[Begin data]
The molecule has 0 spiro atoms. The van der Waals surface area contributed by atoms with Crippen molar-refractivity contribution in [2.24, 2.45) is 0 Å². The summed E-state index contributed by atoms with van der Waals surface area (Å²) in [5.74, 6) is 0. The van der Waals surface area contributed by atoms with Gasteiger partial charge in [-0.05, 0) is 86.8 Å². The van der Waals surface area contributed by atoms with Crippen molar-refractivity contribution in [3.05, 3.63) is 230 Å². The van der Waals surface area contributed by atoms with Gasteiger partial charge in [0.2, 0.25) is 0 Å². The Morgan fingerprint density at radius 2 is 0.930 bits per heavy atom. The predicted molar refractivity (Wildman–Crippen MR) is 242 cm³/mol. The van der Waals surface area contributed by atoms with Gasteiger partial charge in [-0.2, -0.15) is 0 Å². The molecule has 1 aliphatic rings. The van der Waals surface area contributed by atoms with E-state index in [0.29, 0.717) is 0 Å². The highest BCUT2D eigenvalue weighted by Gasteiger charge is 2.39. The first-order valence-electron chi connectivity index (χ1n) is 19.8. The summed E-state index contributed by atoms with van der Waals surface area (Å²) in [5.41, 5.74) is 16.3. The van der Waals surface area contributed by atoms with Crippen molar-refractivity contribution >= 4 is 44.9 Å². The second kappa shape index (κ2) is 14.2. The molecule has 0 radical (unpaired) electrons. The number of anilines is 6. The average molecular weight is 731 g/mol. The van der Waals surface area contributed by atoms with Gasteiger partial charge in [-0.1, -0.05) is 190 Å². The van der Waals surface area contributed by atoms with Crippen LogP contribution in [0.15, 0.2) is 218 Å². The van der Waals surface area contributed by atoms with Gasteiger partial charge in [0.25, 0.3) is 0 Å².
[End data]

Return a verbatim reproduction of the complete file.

The molecule has 0 spiro atoms. The van der Waals surface area contributed by atoms with Crippen molar-refractivity contribution in [2.24, 2.45) is 0 Å². The summed E-state index contributed by atoms with van der Waals surface area (Å²) in [5.74, 6) is 0. The van der Waals surface area contributed by atoms with Gasteiger partial charge in [-0.05, 0) is 86.8 Å². The van der Waals surface area contributed by atoms with Crippen molar-refractivity contribution in [3.05, 3.63) is 230 Å². The van der Waals surface area contributed by atoms with Gasteiger partial charge in [0.2, 0.25) is 0 Å². The Morgan fingerprint density at radius 2 is 0.930 bits per heavy atom. The predicted molar refractivity (Wildman–Crippen MR) is 242 cm³/mol. The van der Waals surface area contributed by atoms with Gasteiger partial charge in [-0.2, -0.15) is 0 Å². The molecule has 1 aliphatic rings. The van der Waals surface area contributed by atoms with E-state index in [0.29, 0.717) is 0 Å². The highest BCUT2D eigenvalue weighted by Gasteiger charge is 2.39. The first-order valence-electron chi connectivity index (χ1n) is 19.8. The summed E-state index contributed by atoms with van der Waals surface area (Å²) in [5.41, 5.74) is 16.3. The van der Waals surface area contributed by atoms with Crippen molar-refractivity contribution >= 4 is 44.9 Å². The second kappa shape index (κ2) is 14.2. The molecule has 0 radical (unpaired) electrons. The number of anilines is 6. The average molecular weight is 731 g/mol. The van der Waals surface area contributed by atoms with Gasteiger partial charge in [-0.1, -0.05) is 190 Å². The van der Waals surface area contributed by atoms with Crippen LogP contribution in [0.15, 0.2) is 218 Å². The van der Waals surface area contributed by atoms with Gasteiger partial charge in [0.25, 0.3) is 0 Å².